Tag Archives: DMCA

News Bites for the Week Ending October 26, 2018

Poorly Secured Family of Adult Web Sites Leak Account Info

For those people who can think back to the hack of the Ashley Madison web site, this is kind of deja vu all over again.

100 megabytes of user authentication data was leaked – user names, IP addresses, passwords and email addresses.  Not THE most sensitive data, but most people who visit adult web sites do not advertise that fact.  But there is more.

One surprise is that there were OVER ONE MILLION email addresses compromised.

Along with, apparently, pictures that some people uploaded to some of the sites.  Suffice it to say those pictures are not of sunsets over the beach.

The owner of the 8 sites took the sites down almost immediately and told people to change their passwords.

One disappointing feature of the sites – the passwords, while encrypted (or technically hashed), were encrypted with a hashing algorithm over 40 years old and which can be easily decrypted.

All this does point out the dangers of posting data and pictures to the web – YOU don’t understand what their security practices are like.  It also points out that web site owners need to get a security review of their web site from time to time to make sure that they re not using 40 year old unsecure algorithms.  Source: Ars Technica.

 

Saudis “buy” Twitter Employee to Spy on Dissidents

The Saudis do not need any more bad news, but they are getting it anyway.  The Times has reported that the Saudis “groomed” (maybe bribed or blackmailed) a Twitter employee to feed them dirt on Saudi dissidents.  In addition, the Saudis, like the Russians, have mounted a huge disinformation campaign.  Social media has a huge challenge and no easy answers.  Source: The Hill .

 

NY Times Reports US Begins First LIMITED Cyber Ops Against Russia

In spite of the fact that President Trump says that the Russians are not hacking our elections, the United States Cyber Command is targeting Russians to stop them from interfering with the elections.  The campaign started in recent days.

The campaign comes after the Justice Department released a report last Friday outlining a Russian campaign of information warfare.

Not surprisingly, the Pentagon is not talking much about this – just like they would not talk about any spy activities or activities that would likely be considered illegal, aggressive or an act of war by the targeted countries.

Interestingly, the story says that the actions are “measured” and much less that what the Russians are doing.  Why?  Because they are worried that Russia might take down the US power grid or some other major cyber activity.

That is not comforting.  Source: NY Times .

 

UK Grocer Morrisons Loses Appeal of Breach Class Action

This is the UK and not the US, but still, this is interesting.  A disgruntled employee downloaded data on 100,000 employees, leaked it to the press and posted it online.  Data leaked include salary and bank account information.

Morrisons was sued not surprisingly but, somewhat surprisingly, lost.  Morrisons appealed the court verdict, but lost the appeal.  They now plan to appeal to the UK Supreme Court.

If they lose there, it will mark a turning point in security law.  The company maintains that they did nothing wrong and it was a rogue employee who leaked the data.  The employee is now in jail.  The court says Morrisons is responsible anyway.  Stay tuned because if the courts hold that companies are responsible for the unauthorized actions of their employees, boy oh boy.  Source: BBC .

Yahoo Settles One More Lawsuit for $50 Mil Plus Credit Monitoring for 200 Million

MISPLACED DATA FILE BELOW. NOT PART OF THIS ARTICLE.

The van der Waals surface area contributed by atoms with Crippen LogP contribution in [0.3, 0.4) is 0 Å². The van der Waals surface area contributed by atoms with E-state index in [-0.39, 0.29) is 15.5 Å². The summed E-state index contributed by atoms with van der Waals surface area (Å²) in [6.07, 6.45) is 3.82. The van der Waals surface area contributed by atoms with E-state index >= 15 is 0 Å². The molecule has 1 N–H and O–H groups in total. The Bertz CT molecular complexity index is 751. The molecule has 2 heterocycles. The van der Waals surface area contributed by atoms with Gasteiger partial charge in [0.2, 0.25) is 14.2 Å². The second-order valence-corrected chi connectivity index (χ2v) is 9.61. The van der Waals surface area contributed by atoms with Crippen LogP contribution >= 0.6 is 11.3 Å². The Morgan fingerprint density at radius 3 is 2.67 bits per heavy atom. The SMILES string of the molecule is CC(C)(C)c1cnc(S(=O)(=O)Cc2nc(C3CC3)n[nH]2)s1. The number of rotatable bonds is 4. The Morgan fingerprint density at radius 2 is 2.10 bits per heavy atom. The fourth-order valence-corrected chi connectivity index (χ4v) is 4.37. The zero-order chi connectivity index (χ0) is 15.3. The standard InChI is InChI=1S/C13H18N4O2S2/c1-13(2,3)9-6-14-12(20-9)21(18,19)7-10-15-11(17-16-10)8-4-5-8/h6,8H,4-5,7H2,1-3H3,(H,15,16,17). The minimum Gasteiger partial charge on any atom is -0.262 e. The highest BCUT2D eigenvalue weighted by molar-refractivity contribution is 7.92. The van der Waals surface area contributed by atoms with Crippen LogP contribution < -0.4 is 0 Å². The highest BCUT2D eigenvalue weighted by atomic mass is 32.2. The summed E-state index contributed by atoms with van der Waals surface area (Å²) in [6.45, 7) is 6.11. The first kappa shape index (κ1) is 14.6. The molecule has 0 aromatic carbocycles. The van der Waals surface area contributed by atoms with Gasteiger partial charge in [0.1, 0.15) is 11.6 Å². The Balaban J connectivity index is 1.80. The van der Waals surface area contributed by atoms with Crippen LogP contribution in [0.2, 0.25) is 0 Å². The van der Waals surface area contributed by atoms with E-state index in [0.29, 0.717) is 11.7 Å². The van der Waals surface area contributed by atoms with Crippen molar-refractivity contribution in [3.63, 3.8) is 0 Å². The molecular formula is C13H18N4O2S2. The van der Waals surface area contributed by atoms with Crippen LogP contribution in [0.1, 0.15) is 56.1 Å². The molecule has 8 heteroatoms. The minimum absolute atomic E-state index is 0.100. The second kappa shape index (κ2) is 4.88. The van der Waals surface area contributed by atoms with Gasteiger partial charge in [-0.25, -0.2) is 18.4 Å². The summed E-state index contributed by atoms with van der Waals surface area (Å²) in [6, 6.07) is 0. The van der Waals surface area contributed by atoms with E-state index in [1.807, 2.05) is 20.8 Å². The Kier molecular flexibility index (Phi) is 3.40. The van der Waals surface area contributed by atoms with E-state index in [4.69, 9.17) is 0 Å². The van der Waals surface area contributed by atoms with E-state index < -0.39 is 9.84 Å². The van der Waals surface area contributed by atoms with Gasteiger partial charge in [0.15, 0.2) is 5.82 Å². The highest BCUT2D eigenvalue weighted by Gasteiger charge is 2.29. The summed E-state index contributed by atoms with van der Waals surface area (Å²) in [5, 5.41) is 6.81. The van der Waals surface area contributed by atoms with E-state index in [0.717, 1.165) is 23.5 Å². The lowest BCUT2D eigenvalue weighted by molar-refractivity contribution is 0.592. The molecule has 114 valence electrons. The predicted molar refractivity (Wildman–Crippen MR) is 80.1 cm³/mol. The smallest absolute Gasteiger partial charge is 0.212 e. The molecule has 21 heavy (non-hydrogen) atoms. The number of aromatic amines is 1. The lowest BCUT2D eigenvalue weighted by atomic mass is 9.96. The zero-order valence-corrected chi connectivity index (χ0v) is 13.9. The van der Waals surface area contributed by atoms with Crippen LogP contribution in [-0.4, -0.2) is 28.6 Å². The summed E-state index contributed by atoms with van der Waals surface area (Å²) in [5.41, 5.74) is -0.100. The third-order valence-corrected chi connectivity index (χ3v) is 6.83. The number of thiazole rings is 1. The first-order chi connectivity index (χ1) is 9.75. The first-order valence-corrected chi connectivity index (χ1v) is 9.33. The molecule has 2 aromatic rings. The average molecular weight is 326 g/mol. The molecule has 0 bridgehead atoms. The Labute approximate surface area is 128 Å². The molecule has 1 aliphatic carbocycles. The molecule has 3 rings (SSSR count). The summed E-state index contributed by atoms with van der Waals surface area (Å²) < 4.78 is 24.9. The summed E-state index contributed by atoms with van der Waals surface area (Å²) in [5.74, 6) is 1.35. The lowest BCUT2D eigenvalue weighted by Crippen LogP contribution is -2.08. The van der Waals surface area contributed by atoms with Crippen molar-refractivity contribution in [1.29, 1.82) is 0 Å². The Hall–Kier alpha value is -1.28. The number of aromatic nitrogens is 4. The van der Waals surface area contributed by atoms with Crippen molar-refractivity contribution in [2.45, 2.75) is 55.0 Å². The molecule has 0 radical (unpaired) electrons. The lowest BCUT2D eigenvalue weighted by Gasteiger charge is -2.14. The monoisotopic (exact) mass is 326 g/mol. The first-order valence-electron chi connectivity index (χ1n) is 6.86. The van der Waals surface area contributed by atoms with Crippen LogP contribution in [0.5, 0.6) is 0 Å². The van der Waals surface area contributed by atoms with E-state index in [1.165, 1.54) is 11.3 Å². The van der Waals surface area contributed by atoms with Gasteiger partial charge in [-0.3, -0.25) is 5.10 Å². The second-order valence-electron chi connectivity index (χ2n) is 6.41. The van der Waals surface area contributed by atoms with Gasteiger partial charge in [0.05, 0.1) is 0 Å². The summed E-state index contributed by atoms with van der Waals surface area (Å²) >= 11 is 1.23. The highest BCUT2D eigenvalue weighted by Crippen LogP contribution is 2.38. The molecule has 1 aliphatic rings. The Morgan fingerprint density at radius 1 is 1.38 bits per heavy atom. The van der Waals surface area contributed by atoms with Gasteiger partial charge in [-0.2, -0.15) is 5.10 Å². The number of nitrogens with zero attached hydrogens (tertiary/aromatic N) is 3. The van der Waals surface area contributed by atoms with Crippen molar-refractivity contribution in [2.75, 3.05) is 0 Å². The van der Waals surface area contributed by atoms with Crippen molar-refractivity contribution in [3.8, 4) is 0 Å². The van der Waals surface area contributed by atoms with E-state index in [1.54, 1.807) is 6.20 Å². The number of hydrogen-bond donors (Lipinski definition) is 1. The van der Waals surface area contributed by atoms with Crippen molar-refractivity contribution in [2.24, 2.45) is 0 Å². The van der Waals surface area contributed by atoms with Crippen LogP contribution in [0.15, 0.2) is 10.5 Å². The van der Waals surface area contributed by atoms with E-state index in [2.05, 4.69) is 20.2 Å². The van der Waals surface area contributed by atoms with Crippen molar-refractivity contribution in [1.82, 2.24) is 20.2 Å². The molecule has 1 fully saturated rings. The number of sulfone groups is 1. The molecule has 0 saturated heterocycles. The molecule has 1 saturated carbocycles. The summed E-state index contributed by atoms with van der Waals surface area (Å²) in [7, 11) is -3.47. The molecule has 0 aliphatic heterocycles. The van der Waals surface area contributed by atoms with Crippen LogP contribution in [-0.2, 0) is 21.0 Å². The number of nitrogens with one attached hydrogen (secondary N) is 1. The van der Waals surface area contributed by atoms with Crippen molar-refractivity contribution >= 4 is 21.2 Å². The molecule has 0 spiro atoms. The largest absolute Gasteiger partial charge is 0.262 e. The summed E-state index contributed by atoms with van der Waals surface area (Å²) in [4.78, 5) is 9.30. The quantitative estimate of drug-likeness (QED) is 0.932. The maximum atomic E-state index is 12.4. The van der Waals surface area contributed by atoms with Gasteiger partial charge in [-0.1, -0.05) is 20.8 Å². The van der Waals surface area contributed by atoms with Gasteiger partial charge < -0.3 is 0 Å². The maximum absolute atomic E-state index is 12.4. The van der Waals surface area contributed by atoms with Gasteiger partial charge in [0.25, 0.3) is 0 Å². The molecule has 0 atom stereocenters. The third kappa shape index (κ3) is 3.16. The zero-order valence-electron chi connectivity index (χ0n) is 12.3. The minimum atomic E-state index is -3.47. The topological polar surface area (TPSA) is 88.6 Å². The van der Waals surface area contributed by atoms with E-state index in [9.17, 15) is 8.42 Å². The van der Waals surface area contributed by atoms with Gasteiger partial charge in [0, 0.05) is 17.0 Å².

As Yahoo continues to feel the fallout from its data breaches in 2013-2014 that it failed to disclose, they agreed to another settlement covering 1 billion of the 3 billion users affected.

For this suit, they will pay $50 million, split between Verizon and Altaba (the company that controls what is level of Yahoo) and provide credit monitoring for 200 million people for 2 years.  Add to that $35 million in legal fees.

This, of course, is not the end.  It is only one lawsuit of many plus fines from regulators. Stay tuned for further settlements. This really poorly planned strategy of Marissa Mayer to hide the breach may wind up costing Yahoo and Verizon a billion dollars.  Source: Seattle Pi.

Score One For the Right to Repair Movement

Every three years the Librarian of Congress gets to arbitrarily decide who is breaking the law and who is not.  Really.  Specifically, he or she gets to decide who and why the Digital Millennium Copyright Act (DMCA) applies to.

Every three years, those people who got an exemption before have to go back to the Librarian and ask, again, mother may I?

One example is that the Librarian said that you can circumvent encryption and DRM tools to jailbreak your phone.

Another exemption allows educators to use encrypted DVDs (and break that encryption) in certain educational settings.

None of this gives you the tools to actually do it, but they can’t put you in jail or fine you millions of dollars if you succeed.

The newest addition to the list of approved exemptions from DMCA is for the right to repair movement, a growing group that says that people should have the right to repair things that they bought like cars, iphones and tractors.  John Deere, for example, said that while a farmer bought the metal pieces of that million dollar combine, they do not own the software that actually makes it work when you turn it on and if you don’t let an authorized John  Deere mechanic fix it, they will try to sue you into oblivion.

Now people can try to fix their cars, tractors, iphones and other devices.  It doesn’t mean that the manufacturers will help you – it just means that they can no longer sue you.  Source: Motherboard .

So You Think You OWN That Car You Bought?

Let me apologize at the beginning – this post is going to get a little strange.  The Digital Millennium Copyright Act or DMCA was passed by Congress mostly at the request of the movie and music industries who pay lobbyists a lot of money to strong arm Congress-people.  The DMCA has several provisions, but one of the most well known ones is the anti-circumvention provision.  The idea was to make it illegal to remove copy protection that companies put in place to protect their intellectual property, whether or not you plan to do anything illegal with it or not.  For example, if you buy a DVD and you want to play it on your tablet, you need to make a copy in a form that can be played on the tablet.  Doing that was illegal – even though many people do it, because in order to do that, you have to break the encryption on the DVD.